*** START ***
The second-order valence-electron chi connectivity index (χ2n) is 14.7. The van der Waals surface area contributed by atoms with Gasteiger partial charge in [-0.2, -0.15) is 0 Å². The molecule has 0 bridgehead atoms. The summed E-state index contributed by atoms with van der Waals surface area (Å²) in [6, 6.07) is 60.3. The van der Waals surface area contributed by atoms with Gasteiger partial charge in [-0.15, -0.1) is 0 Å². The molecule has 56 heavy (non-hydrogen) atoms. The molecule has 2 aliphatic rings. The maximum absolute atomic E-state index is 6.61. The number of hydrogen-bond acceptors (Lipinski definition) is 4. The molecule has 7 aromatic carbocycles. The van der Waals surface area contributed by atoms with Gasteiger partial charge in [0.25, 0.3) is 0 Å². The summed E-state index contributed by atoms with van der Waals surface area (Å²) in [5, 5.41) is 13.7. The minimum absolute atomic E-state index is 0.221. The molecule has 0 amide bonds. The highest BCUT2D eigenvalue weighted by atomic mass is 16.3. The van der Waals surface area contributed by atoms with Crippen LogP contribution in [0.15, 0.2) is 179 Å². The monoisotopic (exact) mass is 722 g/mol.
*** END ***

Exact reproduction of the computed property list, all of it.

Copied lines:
The second-order valence-electron chi connectivity index (χ2n) is 14.7. The van der Waals surface area contributed by atoms with Gasteiger partial charge in [-0.2, -0.15) is 0 Å². The molecule has 0 bridgehead atoms. The summed E-state index contributed by atoms with van der Waals surface area (Å²) in [6, 6.07) is 60.3. The van der Waals surface area contributed by atoms with Gasteiger partial charge in [-0.15, -0.1) is 0 Å². The molecule has 56 heavy (non-hydrogen) atoms. The molecule has 2 aliphatic rings. The maximum absolute atomic E-state index is 6.61. The number of hydrogen-bond acceptors (Lipinski definition) is 4. The molecule has 7 aromatic carbocycles. The van der Waals surface area contributed by atoms with Gasteiger partial charge in [0.25, 0.3) is 0 Å². The summed E-state index contributed by atoms with van der Waals surface area (Å²) in [5, 5.41) is 13.7. The minimum absolute atomic E-state index is 0.221. The molecule has 0 amide bonds. The highest BCUT2D eigenvalue weighted by atomic mass is 16.3. The van der Waals surface area contributed by atoms with Crippen LogP contribution in [0.15, 0.2) is 179 Å². The monoisotopic (exact) mass is 722 g/mol.